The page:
Create Markdown Sub-Bullets

I often receive a bulleted list of agenda items for meetings that I copy and paste into Drafts. I would like to figure out an action that would take this list and add blank indented sub-bullets to it.

I thought’s @agiletortoise’s Markdown List action would be a good place to start, but it is a much more complicated script than I am comfortable editing.

Any suggestions?

Okay, I’m sure someone else will suggest a far more sophisticated solution, but if you’re willing to experiment off the back of a suggestion, try this script step in an action:

myList = draft.content.trim().replace(/\n/g,"\n\t- \n- ")
draft.content = "- " + myList + "\n\t- "

Super simple, nothing fancy. This assumes you don’t have anything else in the draft, as pictured. If you sometimes start with a title, it wouldn’t be too difficult to adjust to ignore the n line(s). Also could be adjusted to work solely on selected text. Or could even be set to run on the clipboard instead of the draft, so instead of copying, pasting, and then running the action, you could just copy, then run the action and produce a new draft with the copied text, bulleted and indented… Possibilities! :wink:


This is a quick solution and gets my engineer’s approval

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Thank you @jsamlarose!

I will be running this inside of a larger draft on selected text, so I will work on building that part. Thanks for giving me a starting point!

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It seems like it is working! How did I do?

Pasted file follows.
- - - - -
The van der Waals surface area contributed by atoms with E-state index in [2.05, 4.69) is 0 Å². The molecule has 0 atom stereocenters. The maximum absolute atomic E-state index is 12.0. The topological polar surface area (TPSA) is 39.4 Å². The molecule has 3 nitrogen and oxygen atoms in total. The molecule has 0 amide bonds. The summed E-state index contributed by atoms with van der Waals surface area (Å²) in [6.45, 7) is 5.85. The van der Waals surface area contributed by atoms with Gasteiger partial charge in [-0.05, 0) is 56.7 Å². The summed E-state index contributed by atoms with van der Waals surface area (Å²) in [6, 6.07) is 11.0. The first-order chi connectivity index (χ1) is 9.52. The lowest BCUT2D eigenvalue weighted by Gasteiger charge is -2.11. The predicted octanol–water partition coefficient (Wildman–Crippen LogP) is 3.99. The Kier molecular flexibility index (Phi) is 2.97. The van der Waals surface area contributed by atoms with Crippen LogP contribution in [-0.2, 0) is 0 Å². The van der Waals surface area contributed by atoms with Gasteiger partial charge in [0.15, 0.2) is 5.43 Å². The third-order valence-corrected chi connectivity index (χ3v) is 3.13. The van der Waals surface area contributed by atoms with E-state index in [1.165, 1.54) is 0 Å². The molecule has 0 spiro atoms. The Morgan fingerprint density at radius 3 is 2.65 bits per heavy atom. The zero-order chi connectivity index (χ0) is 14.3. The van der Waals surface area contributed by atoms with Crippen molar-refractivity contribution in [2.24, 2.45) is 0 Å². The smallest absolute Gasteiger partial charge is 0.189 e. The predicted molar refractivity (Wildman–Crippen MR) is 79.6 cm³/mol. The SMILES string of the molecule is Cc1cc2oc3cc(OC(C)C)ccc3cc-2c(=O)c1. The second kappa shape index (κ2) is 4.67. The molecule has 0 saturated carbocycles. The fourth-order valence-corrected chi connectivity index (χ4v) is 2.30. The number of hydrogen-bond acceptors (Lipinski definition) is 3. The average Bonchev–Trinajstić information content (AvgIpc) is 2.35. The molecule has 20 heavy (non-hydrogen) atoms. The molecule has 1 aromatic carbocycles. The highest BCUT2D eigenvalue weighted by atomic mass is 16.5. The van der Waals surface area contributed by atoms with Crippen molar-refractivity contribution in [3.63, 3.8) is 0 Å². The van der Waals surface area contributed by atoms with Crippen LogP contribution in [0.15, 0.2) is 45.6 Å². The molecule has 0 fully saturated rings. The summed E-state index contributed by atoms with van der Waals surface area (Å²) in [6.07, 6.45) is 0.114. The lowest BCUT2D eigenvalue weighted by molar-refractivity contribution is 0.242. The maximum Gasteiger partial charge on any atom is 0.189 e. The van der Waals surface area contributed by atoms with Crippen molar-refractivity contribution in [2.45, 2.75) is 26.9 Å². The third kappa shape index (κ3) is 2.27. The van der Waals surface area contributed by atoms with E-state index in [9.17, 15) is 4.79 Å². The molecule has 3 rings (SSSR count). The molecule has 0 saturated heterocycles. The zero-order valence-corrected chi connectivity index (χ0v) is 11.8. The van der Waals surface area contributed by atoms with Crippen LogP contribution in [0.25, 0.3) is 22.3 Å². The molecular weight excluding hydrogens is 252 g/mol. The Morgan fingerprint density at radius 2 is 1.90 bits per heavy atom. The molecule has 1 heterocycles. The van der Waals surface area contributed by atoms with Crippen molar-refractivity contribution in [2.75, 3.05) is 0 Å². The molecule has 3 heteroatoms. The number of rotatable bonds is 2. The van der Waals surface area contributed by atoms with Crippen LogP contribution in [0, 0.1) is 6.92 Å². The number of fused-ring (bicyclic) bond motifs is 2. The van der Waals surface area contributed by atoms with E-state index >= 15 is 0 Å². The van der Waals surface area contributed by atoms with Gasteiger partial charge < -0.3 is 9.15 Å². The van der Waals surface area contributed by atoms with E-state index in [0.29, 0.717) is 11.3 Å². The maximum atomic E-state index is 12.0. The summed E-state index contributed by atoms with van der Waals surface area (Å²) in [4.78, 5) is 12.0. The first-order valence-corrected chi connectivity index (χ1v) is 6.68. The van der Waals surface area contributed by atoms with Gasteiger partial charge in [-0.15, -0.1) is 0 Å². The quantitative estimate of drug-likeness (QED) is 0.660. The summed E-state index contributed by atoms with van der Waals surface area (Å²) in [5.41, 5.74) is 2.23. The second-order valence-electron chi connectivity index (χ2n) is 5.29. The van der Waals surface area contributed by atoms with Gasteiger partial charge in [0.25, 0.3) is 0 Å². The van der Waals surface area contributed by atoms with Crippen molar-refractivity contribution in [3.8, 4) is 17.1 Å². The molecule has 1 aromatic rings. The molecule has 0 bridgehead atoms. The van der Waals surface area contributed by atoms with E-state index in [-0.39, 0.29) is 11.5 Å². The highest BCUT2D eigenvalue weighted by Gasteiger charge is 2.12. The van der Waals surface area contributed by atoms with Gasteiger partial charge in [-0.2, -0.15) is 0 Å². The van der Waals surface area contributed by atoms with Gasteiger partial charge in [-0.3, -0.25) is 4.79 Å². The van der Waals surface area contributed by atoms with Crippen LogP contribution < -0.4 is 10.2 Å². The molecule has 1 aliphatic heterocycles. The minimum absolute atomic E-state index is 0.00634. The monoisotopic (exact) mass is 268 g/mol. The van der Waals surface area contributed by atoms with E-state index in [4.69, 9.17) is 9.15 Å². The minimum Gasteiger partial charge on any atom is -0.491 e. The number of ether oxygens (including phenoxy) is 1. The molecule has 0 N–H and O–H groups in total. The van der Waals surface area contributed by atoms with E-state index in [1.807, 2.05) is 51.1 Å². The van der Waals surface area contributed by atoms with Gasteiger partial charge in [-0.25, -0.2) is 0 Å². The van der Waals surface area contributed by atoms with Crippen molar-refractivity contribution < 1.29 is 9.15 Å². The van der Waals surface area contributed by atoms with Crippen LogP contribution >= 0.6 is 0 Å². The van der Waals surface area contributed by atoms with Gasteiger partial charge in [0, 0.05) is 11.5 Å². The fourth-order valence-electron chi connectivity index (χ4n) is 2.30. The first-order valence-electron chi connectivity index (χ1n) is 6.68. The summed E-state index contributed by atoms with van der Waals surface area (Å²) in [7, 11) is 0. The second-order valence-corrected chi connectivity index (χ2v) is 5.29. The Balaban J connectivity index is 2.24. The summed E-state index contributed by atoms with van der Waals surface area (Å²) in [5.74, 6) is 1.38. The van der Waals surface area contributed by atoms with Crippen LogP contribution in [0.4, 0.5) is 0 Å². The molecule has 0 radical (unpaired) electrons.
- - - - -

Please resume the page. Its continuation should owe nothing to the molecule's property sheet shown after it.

var myList = editor.getSelectedText().replace(/\n/g,"\n\t- \n- ");
editor.setSelectedText( "- "+myList+"\n\t- ")

Thanks again @jsamlarose!

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At the end of the day, as long as you can use and maintain the code, then that’s all that really matters, but I would suggest the following in terms of potential modifications.

  1. Try and get used to using let rather than var, though you could even use const, or forego the use of a separate variable entirely by merging the first and second line (though some may find merging harder to read). Using a definition with a restricted scope can save you errors when you deal with more complex code.
  2. Be consistent with your structure - it makes it easier to read and follow your own code.
    • Be consistent with your semicolons. If you are going to end lines with semi colons, try to always end with them.
    • Be consistent with your use of spaces. You have a rogue space on line two after the opening parenthesis.
  3. You are working with the editor and not changing the draft object, so the last line to update the draft I believe is redundant.
  4. If it is something you may not follow a year from now, consider adding a comment line, even if it just links to this thread.

Excellent feedback, thank you! I was trying to look at another action and add similar code in to this one. I see now were things got sloppy.

I updated the code with your notes and it still works (not a comment on your suggestions, just on my execution).

Thanks again @sylumer!

The sweet spot for commenting seems to me to be 3 months after you wrote the damned code. :slight_smile: